The original Q-305 (c/n 54-1305) does not belong to the aircraft that were handed over to the Italian Air Force but was demolished on Soesterberg AB. The aircraft entered service in July 1956 and was demolished in October 1964. Flight hours were 1350.7. It had been in service with 700 squadron at Twenthe AB and also flew with the squadron code 6A-10. The reason chosen for Q-305 at the museum plane is that the construction number of the demolished F-86 also ended at 305.
As a result of the 'cleanup rage' in the 1960s, no copy of the F-86K was retained. With the permission of the United States, Italy donated a licensed F-86K Saber (with USAF registration 53-8305) to the Netherlands. The aircraft was put out of service shortly before the 5th Stormo of the Italian Air Force at Rimini Air Base. On 12 June 1973 this aircraft landed at Deelen AB, where it received the registration Q-305 and was provided with Dutch colors, as in use with the 700 Squadron.
At the KLu an F-86K (with USAF registration 54-1305) with the registration Q-305 flew operational, but that aircraft was demolished in October 1964.
This RF-84F Thunderflash with the serial TP-19 was delivered to the United States Air Force on April 13, 1955 and transferred to the Royal Netherlands Air Force (Klu). On 11 August it arrived by ship in the port of Rotterdam and was stored at Avio-Diepen on Ypenburg. It entered service with 306 Squadron on May 12, 1959 and was transferred to Greece on April 13, 1963. With the Greek Air Force it operated until 1987 with the serial 11253 (see photo below). Via intermediate stops in Italy and Germany it arrived at Volkel Air Base on 29 July 1988. Four months later it was transferred to the Naval Air Base Valkenburg by low-loader, where it was repainted in the color scheme of the Klu. On 25 July 1989 it was handed over to the Military Aviation Museum.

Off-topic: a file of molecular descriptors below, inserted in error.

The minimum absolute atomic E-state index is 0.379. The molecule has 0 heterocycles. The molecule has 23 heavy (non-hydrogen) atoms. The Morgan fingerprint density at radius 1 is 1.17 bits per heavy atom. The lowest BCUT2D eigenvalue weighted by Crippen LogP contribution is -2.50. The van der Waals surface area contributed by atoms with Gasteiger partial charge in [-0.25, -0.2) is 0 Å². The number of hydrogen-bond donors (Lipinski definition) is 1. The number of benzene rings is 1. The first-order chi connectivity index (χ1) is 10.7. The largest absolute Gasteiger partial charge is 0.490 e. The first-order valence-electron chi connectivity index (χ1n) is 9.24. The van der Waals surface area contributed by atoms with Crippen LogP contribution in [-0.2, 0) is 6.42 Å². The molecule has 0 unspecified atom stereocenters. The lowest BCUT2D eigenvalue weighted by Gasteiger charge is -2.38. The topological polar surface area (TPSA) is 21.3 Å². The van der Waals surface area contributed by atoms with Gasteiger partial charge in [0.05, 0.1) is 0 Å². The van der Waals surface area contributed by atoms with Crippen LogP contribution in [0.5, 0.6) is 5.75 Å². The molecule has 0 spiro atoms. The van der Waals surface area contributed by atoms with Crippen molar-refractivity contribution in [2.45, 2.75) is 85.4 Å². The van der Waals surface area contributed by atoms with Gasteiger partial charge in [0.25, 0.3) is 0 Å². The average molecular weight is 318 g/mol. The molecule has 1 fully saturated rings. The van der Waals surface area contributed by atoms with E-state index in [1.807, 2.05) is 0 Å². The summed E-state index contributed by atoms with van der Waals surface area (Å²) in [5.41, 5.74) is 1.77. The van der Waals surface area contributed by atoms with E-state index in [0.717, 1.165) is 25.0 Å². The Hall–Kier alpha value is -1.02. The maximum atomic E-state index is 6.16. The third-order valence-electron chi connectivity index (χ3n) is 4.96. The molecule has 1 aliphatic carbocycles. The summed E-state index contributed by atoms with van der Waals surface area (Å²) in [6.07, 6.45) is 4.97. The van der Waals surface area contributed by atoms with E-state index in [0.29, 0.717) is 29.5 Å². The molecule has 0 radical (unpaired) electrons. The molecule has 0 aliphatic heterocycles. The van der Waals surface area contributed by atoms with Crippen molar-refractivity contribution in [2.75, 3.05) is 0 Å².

Photo at Volkel AB of RF-84F 11253 from the Hellenic Air Force. ©Jan v.d. Oever/Collection Volkert Jan van den Berg.
Grumman US-2N Tracker - Construction number 721 - M.L.D. registration 160 - Total flight hours 3089.8 active hours. In August 1960 the '160' entered service with the MLD and flew with the Aircraft Squadrons 2, 4, 5 and 320. In December 1970 it was converted into S-2N and in 1972 to US-2N. On 30 September 1975 it was taken out of service and has been part of the MLM collection since 1981. Built as S-2a Tracker, later converted to S-2N.18-08-1960 put into use by the M.L.D. - 01-02-1974 to 320 squadron as target plane - 30-09-1975 decom-missioned and stored at De Kooy. Transported to the MLM store in Gilze-Rijen. 1981 to the MLM and since that time is part of the permanent exhibition.